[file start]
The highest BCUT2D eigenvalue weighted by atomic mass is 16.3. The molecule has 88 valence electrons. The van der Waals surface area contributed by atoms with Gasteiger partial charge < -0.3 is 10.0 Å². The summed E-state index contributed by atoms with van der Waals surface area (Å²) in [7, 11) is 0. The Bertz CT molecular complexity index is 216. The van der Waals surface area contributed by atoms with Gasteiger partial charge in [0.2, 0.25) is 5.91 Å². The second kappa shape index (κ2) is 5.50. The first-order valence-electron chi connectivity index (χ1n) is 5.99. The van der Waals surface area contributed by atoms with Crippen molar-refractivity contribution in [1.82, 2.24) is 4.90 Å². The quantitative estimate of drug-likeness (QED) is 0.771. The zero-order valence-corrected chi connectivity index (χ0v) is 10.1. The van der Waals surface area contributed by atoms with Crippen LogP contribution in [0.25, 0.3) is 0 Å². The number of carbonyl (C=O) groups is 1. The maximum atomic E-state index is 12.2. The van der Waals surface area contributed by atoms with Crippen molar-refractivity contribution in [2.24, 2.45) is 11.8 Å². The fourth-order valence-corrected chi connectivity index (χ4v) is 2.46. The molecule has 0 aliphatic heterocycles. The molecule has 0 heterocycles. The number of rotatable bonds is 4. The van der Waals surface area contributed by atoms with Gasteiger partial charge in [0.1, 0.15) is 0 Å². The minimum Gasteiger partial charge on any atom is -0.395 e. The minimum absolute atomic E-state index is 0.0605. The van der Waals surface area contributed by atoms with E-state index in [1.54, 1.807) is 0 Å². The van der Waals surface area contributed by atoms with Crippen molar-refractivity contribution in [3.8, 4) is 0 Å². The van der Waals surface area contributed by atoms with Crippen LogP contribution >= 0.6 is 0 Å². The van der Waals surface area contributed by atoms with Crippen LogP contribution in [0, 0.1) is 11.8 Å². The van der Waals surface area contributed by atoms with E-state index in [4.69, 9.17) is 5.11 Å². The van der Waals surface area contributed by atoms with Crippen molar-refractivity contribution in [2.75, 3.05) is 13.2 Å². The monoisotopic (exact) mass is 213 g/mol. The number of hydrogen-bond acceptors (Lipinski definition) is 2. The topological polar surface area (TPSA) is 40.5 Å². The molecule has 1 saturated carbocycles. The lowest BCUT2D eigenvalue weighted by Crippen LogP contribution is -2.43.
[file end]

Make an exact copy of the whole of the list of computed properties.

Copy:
The highest BCUT2D eigenvalue weighted by atomic mass is 16.3. The molecule has 88 valence electrons. The van der Waals surface area contributed by atoms with Gasteiger partial charge < -0.3 is 10.0 Å². The summed E-state index contributed by atoms with van der Waals surface area (Å²) in [7, 11) is 0. The Bertz CT molecular complexity index is 216. The van der Waals surface area contributed by atoms with Gasteiger partial charge in [0.2, 0.25) is 5.91 Å². The second kappa shape index (κ2) is 5.50. The first-order valence-electron chi connectivity index (χ1n) is 5.99. The van der Waals surface area contributed by atoms with Crippen molar-refractivity contribution in [1.82, 2.24) is 4.90 Å². The quantitative estimate of drug-likeness (QED) is 0.771. The zero-order valence-corrected chi connectivity index (χ0v) is 10.1. The van der Waals surface area contributed by atoms with Crippen LogP contribution in [0.25, 0.3) is 0 Å². The number of carbonyl (C=O) groups is 1. The maximum atomic E-state index is 12.2. The van der Waals surface area contributed by atoms with Crippen molar-refractivity contribution in [2.24, 2.45) is 11.8 Å². The fourth-order valence-corrected chi connectivity index (χ4v) is 2.46. The molecule has 0 aliphatic heterocycles. The molecule has 0 heterocycles. The number of rotatable bonds is 4. The van der Waals surface area contributed by atoms with Gasteiger partial charge in [0.1, 0.15) is 0 Å². The minimum Gasteiger partial charge on any atom is -0.395 e. The minimum absolute atomic E-state index is 0.0605. The van der Waals surface area contributed by atoms with E-state index in [1.54, 1.807) is 0 Å². The van der Waals surface area contributed by atoms with Crippen molar-refractivity contribution in [3.8, 4) is 0 Å². The van der Waals surface area contributed by atoms with Crippen LogP contribution >= 0.6 is 0 Å². The van der Waals surface area contributed by atoms with Crippen LogP contribution in [0, 0.1) is 11.8 Å². The van der Waals surface area contributed by atoms with E-state index in [4.69, 9.17) is 5.11 Å². The van der Waals surface area contributed by atoms with Crippen molar-refractivity contribution in [2.75, 3.05) is 13.2 Å². The monoisotopic (exact) mass is 213 g/mol. The number of hydrogen-bond acceptors (Lipinski definition) is 2. The topological polar surface area (TPSA) is 40.5 Å². The molecule has 1 saturated carbocycles. The lowest BCUT2D eigenvalue weighted by Crippen LogP contribution is -2.43.